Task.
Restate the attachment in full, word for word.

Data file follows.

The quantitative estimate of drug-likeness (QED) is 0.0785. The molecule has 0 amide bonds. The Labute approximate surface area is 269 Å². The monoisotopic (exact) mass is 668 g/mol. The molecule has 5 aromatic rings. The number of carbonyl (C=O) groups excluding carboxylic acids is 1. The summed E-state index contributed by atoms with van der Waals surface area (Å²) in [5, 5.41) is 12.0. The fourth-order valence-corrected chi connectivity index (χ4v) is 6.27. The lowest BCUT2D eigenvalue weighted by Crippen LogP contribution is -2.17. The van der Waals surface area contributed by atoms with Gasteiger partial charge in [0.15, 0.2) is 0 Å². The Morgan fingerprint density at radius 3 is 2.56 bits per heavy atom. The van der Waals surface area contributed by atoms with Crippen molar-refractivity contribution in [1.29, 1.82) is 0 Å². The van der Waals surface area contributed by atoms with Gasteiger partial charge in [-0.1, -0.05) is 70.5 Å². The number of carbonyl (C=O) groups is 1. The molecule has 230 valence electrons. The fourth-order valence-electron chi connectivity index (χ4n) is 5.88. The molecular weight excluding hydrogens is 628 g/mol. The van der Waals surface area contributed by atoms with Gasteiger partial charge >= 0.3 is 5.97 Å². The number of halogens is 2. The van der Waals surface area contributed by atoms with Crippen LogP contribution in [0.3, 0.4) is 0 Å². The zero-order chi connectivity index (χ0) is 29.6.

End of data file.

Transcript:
The quantitative estimate of drug-likeness (QED) is 0.0785. The molecule has 0 amide bonds. The Labute approximate surface area is 269 Å². The monoisotopic (exact) mass is 668 g/mol. The molecule has 5 aromatic rings. The number of carbonyl (C=O) groups excluding carboxylic acids is 1. The summed E-state index contributed by atoms with van der Waals surface area (Å²) in [5, 5.41) is 12.0. The fourth-order valence-corrected chi connectivity index (χ4v) is 6.27. The lowest BCUT2D eigenvalue weighted by Crippen LogP contribution is -2.17. The van der Waals surface area contributed by atoms with Gasteiger partial charge in [0.15, 0.2) is 0 Å². The Morgan fingerprint density at radius 3 is 2.56 bits per heavy atom. The van der Waals surface area contributed by atoms with Crippen molar-refractivity contribution in [1.29, 1.82) is 0 Å². The van der Waals surface area contributed by atoms with Gasteiger partial charge in [-0.1, -0.05) is 70.5 Å². The number of carbonyl (C=O) groups is 1. The molecule has 230 valence electrons. The fourth-order valence-electron chi connectivity index (χ4n) is 5.88. The molecular weight excluding hydrogens is 628 g/mol. The van der Waals surface area contributed by atoms with Gasteiger partial charge >= 0.3 is 5.97 Å². The number of halogens is 2. The van der Waals surface area contributed by atoms with Crippen LogP contribution in [0.3, 0.4) is 0 Å². The zero-order chi connectivity index (χ0) is 29.6.